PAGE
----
Technology Explained

Networking 101: Ethernet, LANs, and How They Work

Aaron Peters 07-07-2017

In the early days of the web, users connected to the internet by dialing from a PC directly into their internet service provider (ISP) of choice. Can you hear the nostalgic screeching of a modem? But for today’s users having all of their devices “on the network” is a given. Businesses have been doing this for many years in the form of using Ethernet-based LANs… but “LAN” and “Ethernet” are not synonymous.


Let’s take a look at how each one contributes to your ability to watch funny cat videos.

What Is a LAN?

A Local Area Network (LAN) is a network whose members are known to one another, but not the rest of the world. LANs pre-date the internet’s predecessor by a decade or so. For example, an older type called token ring allowed you to connect the network in a big loop. Traffic circled the various network members (or nodes) until it reached its destination.

lan token ring

Modern LAN-connected machines can talk to each other as well as external computers (such as the web servers housing awesome sites like MakeUseOf). But those other computers can’t initiate contact in return. How is this possible? It’s because your local network is designated “private” by the IPv4 standard.

What Is a Private IPv4 Network?

Networks that use the internet Protocol version 4 (IPv4) use familiar addresses such as “” for each network node. The IPv4 standard dictates that members of private local networks use a particular range of addresses, as follows:

  • 10.*.*.*
  • 172.16.*.* to 172.31.*.*
  • 192.168.*.*

When you’re trying to contact one of the above addresses, your computer will look towards the other devices it’s connected to directly. In other words, it won’t go outside looking for these nodes (more on what “outside” means in a moment).

Say you want to look at a web page. When you type in its URL, your computer will try to figure out its IP address using a DNS search How to Change Your DNS Settings on Windows (And Why You Might Want To) DNS is an important part of browsing the internet, but the DNS servers your system uses aren't set in stone. Here's how to change that. Read More . If that IP ends up being one of those above (i.e. a local address), your computer will attempt to contact that machine directly. Since they’re members of the same private network, it will find that node.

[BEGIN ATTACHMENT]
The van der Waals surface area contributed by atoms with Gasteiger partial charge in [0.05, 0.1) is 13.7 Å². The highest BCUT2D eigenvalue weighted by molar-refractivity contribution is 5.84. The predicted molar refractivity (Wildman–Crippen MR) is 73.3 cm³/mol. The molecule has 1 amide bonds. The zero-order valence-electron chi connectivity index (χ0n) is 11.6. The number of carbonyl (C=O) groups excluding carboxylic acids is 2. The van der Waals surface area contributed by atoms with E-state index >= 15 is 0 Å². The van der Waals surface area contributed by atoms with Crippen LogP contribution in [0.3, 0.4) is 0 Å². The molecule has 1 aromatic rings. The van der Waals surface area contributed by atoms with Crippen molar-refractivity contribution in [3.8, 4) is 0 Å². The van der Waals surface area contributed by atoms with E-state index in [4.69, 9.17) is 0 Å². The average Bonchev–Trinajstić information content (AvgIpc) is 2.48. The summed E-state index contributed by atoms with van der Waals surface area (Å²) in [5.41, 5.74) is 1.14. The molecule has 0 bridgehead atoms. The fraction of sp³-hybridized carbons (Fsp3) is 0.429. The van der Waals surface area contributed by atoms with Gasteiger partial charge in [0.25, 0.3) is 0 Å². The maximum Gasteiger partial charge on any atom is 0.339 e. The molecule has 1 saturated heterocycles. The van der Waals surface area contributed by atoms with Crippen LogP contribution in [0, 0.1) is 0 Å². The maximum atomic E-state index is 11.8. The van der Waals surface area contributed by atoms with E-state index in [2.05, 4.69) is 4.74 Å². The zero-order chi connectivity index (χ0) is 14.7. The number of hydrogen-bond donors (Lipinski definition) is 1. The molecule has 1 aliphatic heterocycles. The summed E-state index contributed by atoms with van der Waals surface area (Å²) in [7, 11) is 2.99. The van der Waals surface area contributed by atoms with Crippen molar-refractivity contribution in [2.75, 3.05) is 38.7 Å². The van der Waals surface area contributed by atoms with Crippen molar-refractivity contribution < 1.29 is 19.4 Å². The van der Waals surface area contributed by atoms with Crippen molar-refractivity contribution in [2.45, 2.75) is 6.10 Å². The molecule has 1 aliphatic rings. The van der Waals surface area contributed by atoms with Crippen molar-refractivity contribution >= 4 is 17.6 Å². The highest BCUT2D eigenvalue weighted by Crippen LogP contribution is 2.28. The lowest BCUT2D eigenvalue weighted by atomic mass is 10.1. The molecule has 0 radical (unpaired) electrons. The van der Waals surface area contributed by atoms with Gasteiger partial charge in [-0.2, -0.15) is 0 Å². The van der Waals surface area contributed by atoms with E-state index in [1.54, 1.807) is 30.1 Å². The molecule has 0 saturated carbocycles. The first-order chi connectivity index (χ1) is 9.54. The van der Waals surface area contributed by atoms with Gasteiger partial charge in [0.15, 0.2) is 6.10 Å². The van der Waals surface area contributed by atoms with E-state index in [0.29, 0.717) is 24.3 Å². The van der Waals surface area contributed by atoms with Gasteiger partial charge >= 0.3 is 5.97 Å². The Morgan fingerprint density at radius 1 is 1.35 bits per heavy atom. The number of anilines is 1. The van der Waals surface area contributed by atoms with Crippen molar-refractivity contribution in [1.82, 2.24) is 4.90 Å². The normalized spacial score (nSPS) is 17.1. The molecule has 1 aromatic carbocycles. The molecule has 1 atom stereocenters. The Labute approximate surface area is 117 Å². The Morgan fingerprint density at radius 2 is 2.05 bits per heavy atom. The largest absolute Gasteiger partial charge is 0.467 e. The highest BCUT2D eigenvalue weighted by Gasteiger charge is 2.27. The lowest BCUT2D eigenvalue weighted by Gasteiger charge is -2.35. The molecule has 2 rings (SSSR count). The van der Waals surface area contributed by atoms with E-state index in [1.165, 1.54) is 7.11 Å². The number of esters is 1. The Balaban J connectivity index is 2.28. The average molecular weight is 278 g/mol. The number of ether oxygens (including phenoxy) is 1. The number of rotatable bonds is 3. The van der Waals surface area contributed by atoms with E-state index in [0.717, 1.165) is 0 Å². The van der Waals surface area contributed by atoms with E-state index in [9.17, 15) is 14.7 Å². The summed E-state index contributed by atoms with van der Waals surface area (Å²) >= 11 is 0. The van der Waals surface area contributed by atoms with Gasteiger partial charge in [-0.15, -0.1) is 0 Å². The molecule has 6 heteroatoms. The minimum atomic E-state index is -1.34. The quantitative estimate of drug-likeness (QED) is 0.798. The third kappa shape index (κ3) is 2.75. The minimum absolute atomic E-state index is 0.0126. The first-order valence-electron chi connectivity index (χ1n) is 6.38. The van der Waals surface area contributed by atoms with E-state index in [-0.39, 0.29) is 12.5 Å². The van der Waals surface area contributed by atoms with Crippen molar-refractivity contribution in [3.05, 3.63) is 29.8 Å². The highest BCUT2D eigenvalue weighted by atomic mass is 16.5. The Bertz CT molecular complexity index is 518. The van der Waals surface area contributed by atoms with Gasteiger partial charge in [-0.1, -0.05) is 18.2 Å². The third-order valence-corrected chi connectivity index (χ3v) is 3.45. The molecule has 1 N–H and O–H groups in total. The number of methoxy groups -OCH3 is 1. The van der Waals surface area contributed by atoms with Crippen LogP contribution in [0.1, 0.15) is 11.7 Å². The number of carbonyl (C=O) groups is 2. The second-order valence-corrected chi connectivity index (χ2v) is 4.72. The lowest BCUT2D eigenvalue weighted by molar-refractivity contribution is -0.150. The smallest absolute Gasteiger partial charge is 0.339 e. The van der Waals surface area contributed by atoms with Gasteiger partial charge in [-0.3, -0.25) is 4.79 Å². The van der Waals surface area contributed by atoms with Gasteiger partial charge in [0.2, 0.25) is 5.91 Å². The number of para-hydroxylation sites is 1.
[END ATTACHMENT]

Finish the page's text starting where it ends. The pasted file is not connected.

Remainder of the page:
lan local vs external network

Otherwise, your computer will need to venture into the internet to contact it. One of the nodes on the LAN is designated as the gateway and all the other machines are configured to use this gateway. A gateway will receive these outgoing requests (such as “fetch me the home page of MUO”) and determine where to send it next. Then it’ll send the request, receive the response, and forward that back along to the machine that asked for it. (This process is called network address translation What Is Network Address Translation (NAT) and How Does It Work? Read More .)


The result is your device has one IP address locally, but appears to external machines to have a different one. To see how this works, try the following:

  1. Look for the IP address of your computer on the LAN. Take a look at past MUO articles to do this on Windows using ipconfig How to View & Change Your IP Address in Windows 7, 8, and 10 You can use your computer without even knowing your own IP address, but would you like to know how to check? Here's how to quickly check or change your IP address in Windows. Read More or on Linux and Mac using ifconfig 2 Networking Command Line Tools Everyone Should Know Every computer user, regardless of which operating system you use, should know these command line tools. Read More .